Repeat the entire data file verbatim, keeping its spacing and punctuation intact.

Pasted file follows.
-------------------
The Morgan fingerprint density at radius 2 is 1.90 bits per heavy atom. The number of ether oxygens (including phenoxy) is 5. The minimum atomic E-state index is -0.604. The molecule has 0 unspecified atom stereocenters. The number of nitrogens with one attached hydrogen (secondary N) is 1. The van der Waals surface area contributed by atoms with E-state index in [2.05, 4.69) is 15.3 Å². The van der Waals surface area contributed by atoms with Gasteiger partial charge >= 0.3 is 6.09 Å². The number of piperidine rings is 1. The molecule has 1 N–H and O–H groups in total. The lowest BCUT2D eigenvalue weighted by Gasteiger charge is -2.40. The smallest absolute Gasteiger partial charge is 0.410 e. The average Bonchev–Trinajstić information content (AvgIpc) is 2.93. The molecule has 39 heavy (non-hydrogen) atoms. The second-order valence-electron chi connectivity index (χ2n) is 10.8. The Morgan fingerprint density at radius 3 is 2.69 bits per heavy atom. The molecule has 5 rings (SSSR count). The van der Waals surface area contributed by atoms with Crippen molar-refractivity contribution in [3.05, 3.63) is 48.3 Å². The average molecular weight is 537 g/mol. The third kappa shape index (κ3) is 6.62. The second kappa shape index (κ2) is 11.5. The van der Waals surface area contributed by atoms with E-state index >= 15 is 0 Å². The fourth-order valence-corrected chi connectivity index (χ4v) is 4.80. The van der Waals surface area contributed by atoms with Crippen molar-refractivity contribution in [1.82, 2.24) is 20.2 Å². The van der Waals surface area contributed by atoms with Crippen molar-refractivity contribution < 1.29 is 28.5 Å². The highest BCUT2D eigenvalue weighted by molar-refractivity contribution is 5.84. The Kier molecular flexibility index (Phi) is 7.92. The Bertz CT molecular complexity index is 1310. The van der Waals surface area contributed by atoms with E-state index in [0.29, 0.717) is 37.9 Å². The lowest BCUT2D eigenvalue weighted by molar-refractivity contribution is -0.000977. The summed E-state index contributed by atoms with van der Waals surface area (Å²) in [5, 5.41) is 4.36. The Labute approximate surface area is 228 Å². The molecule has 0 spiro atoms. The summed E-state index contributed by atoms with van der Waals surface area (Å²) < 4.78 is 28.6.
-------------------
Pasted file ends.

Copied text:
The Morgan fingerprint density at radius 2 is 1.90 bits per heavy atom. The number of ether oxygens (including phenoxy) is 5. The minimum atomic E-state index is -0.604. The molecule has 0 unspecified atom stereocenters. The number of nitrogens with one attached hydrogen (secondary N) is 1. The van der Waals surface area contributed by atoms with E-state index in [2.05, 4.69) is 15.3 Å². The van der Waals surface area contributed by atoms with Gasteiger partial charge >= 0.3 is 6.09 Å². The number of piperidine rings is 1. The molecule has 1 N–H and O–H groups in total. The lowest BCUT2D eigenvalue weighted by Gasteiger charge is -2.40. The smallest absolute Gasteiger partial charge is 0.410 e. The average Bonchev–Trinajstić information content (AvgIpc) is 2.93. The molecule has 39 heavy (non-hydrogen) atoms. The second-order valence-electron chi connectivity index (χ2n) is 10.8. The Morgan fingerprint density at radius 3 is 2.69 bits per heavy atom. The molecule has 5 rings (SSSR count). The van der Waals surface area contributed by atoms with Crippen molar-refractivity contribution in [3.05, 3.63) is 48.3 Å². The average molecular weight is 537 g/mol. The third kappa shape index (κ3) is 6.62. The second kappa shape index (κ2) is 11.5. The van der Waals surface area contributed by atoms with E-state index >= 15 is 0 Å². The fourth-order valence-corrected chi connectivity index (χ4v) is 4.80. The van der Waals surface area contributed by atoms with Crippen molar-refractivity contribution in [1.82, 2.24) is 20.2 Å². The van der Waals surface area contributed by atoms with Crippen molar-refractivity contribution < 1.29 is 28.5 Å². The highest BCUT2D eigenvalue weighted by molar-refractivity contribution is 5.84. The Kier molecular flexibility index (Phi) is 7.92. The Bertz CT molecular complexity index is 1310. The van der Waals surface area contributed by atoms with E-state index in [0.29, 0.717) is 37.9 Å². The lowest BCUT2D eigenvalue weighted by molar-refractivity contribution is -0.000977. The summed E-state index contributed by atoms with van der Waals surface area (Å²) in [5, 5.41) is 4.36. The Labute approximate surface area is 228 Å². The molecule has 0 spiro atoms. The summed E-state index contributed by atoms with van der Waals surface area (Å²) < 4.78 is 28.6.